Forbes.com has just published the latest column by Yaron Brook and Don Watkins, which looks at the role class warfare rhetoric is playing in the debate over taxing the rich.
Americans, historically, have not been envious of wealth. The predominant attitude has been: let a person make as much money as he can, provided he earns it. The reason class warfare rhetoric has been effective of late is because the practitioners of class warfare have largely succeeded in painting the rich as unproductive parasites.
[...] if we’re talking about the creation of wealth in a division of labor economy, the most productive Americans don’t benefit the most: They contribute the most. Thirty years ago, if you were a shop owner, you spent a large chunk of your time poring over inventory, keeping your books, clinking away at your calculator, double checking your numbers, and going through enough correction fluid to whitewash a fence. But thanks in large measure to software pioneers like Microsoft founder Bill Gates, most of those tasks now take a fraction of the time, can be performed far more accurately and have become so simple that you can probably delegate them to an entry-level clerk. You gave Bill Gates a few hundred bucks; he gave you a better life.
Super-wealthy Americans — men like Gates, Warren Buffett and Fred Smith — are predominantly thinkers and innovators who succeeded by contributing new ideas to the productive process. Not just new inventions, but new methods of organization, marketing, worker motivation and production, distribution and finance. That’s to say nothing of the fact that wealthy people are the primary contributors of capital to the economy — the factories, tools and technology that make the average American worker hundreds of times more productive than his Third World counterpart.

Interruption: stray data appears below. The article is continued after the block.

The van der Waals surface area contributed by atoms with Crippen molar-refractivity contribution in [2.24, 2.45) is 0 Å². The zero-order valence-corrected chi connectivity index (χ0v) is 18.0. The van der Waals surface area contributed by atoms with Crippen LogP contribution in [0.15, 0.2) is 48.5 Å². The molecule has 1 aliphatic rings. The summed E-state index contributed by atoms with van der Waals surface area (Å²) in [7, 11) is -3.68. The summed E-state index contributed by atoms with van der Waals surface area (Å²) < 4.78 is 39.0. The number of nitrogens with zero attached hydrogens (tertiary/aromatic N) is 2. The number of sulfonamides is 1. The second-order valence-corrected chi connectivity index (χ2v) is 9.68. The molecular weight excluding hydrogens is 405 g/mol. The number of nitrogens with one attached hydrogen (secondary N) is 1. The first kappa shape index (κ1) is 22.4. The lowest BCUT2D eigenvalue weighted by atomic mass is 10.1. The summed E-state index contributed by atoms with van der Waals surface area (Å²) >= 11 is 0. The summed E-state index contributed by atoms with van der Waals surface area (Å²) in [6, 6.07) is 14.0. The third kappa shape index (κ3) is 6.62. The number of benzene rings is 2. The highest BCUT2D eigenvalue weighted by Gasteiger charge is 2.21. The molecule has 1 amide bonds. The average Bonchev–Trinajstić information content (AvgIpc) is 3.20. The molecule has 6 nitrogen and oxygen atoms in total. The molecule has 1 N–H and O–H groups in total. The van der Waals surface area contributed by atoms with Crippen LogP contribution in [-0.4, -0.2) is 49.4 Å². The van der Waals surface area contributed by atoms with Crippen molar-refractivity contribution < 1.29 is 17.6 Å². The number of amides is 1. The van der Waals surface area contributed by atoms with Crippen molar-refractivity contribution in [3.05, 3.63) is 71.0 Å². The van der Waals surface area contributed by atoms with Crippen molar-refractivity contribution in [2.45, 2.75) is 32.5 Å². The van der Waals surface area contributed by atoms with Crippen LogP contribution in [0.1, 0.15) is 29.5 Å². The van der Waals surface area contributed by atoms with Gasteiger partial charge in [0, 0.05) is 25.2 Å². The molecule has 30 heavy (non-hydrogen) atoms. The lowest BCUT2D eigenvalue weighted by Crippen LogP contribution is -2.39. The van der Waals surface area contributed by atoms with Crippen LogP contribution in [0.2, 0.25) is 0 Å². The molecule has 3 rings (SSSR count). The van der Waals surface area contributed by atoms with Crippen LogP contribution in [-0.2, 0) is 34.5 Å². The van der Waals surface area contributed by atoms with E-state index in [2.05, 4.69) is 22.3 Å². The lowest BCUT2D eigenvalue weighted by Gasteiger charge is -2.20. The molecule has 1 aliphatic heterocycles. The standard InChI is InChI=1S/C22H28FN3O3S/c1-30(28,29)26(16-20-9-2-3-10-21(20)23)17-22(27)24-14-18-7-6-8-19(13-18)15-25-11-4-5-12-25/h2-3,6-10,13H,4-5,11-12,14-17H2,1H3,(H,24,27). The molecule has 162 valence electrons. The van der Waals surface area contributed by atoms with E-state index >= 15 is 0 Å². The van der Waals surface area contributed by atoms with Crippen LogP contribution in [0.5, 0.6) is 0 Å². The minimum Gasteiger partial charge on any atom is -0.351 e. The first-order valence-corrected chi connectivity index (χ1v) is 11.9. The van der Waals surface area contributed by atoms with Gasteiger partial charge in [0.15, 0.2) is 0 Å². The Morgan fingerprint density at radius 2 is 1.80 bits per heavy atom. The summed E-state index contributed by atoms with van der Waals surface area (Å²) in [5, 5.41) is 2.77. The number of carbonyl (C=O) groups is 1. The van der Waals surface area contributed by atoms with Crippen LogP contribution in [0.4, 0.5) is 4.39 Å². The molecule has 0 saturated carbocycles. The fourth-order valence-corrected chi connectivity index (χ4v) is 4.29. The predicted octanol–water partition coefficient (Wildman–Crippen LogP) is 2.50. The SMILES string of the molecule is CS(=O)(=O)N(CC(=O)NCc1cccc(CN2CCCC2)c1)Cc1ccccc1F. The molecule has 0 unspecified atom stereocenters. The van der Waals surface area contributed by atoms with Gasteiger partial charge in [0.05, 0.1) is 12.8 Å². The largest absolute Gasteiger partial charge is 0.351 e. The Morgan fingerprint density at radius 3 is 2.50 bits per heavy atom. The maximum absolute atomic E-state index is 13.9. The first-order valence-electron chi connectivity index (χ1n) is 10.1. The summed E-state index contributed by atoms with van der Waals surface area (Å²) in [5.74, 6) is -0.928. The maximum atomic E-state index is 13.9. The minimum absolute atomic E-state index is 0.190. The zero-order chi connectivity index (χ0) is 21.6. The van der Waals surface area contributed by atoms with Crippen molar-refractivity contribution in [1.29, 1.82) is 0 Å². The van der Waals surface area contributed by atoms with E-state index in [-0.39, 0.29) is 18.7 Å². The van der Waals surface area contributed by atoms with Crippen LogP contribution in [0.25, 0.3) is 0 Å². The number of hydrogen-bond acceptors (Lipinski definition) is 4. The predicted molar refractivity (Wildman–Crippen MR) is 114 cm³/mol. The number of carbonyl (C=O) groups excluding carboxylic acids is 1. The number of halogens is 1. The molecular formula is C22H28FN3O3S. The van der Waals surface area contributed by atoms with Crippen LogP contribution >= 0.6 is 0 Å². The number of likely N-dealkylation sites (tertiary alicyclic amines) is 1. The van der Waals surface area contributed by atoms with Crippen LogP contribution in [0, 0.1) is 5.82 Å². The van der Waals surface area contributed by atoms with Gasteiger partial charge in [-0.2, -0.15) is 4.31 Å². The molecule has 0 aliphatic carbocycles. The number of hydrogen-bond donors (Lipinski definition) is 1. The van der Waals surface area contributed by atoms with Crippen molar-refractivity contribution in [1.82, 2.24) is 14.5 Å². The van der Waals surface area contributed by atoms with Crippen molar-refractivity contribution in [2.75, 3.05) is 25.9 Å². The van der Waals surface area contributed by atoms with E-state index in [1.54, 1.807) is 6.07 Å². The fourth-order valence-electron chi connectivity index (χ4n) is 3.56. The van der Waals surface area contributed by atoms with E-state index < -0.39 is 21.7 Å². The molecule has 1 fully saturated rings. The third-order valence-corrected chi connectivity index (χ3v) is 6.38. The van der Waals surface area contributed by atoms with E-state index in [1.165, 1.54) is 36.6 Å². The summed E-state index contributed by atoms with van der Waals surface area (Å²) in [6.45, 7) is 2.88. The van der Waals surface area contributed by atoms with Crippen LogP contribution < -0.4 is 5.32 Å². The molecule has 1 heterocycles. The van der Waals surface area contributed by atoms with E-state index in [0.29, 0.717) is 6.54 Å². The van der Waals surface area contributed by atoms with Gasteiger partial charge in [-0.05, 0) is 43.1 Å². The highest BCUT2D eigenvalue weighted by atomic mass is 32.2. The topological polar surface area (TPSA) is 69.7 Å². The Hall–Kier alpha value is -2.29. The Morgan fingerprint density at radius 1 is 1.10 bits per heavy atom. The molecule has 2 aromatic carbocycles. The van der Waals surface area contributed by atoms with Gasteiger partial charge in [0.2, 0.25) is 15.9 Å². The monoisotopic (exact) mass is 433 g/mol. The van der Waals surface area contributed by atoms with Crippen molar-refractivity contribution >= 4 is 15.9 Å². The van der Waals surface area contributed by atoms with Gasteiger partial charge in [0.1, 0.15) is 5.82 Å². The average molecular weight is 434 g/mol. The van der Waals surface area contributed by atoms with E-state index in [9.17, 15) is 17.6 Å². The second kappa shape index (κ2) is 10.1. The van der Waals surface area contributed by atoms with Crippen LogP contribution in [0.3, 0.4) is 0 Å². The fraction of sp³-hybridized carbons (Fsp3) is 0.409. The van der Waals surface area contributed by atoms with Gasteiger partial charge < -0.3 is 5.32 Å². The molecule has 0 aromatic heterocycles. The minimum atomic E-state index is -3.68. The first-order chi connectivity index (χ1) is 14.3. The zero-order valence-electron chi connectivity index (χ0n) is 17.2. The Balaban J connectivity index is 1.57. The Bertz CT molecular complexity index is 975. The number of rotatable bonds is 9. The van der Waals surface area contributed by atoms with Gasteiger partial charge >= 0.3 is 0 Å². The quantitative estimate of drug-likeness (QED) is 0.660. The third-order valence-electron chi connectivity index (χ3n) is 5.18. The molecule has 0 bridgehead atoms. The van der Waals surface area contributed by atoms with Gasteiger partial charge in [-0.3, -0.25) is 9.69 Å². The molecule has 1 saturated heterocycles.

This is what John Galt, the fictional character in Ayn Rand’s best-selling novel, Atlas Shrugged, called the “pyramid of intellectual ability” :
In proportion to the mental energy he spent, the man who creates a new invention receives but a small percentage of his value in terms of material payment, no matter what fortune he makes, no matter what millions he earns. But the man who works as a janitor in the factory producing that invention, receives an enormous payment in proportion to the mental effort that his job requires of him. And the same is true of all men between, on all levels of ambition and ability. The man at the top of the intellectual pyramid contributes the most to all those below him, but gets nothing except his material payment, receiving no intellectual bonus from others to add to the value of his time. The man at the bottom who, left to himself, would starve in his hopeless ineptitude, contributes nothing to those above him, but receives the bonus of all of their brains. Such is the nature of the “competition” between the strong and the weak of the intellect. Such is the pattern of “exploitation” for which you have damned the strong. [Atlas Shrugged]
You can read the entire op-ed here.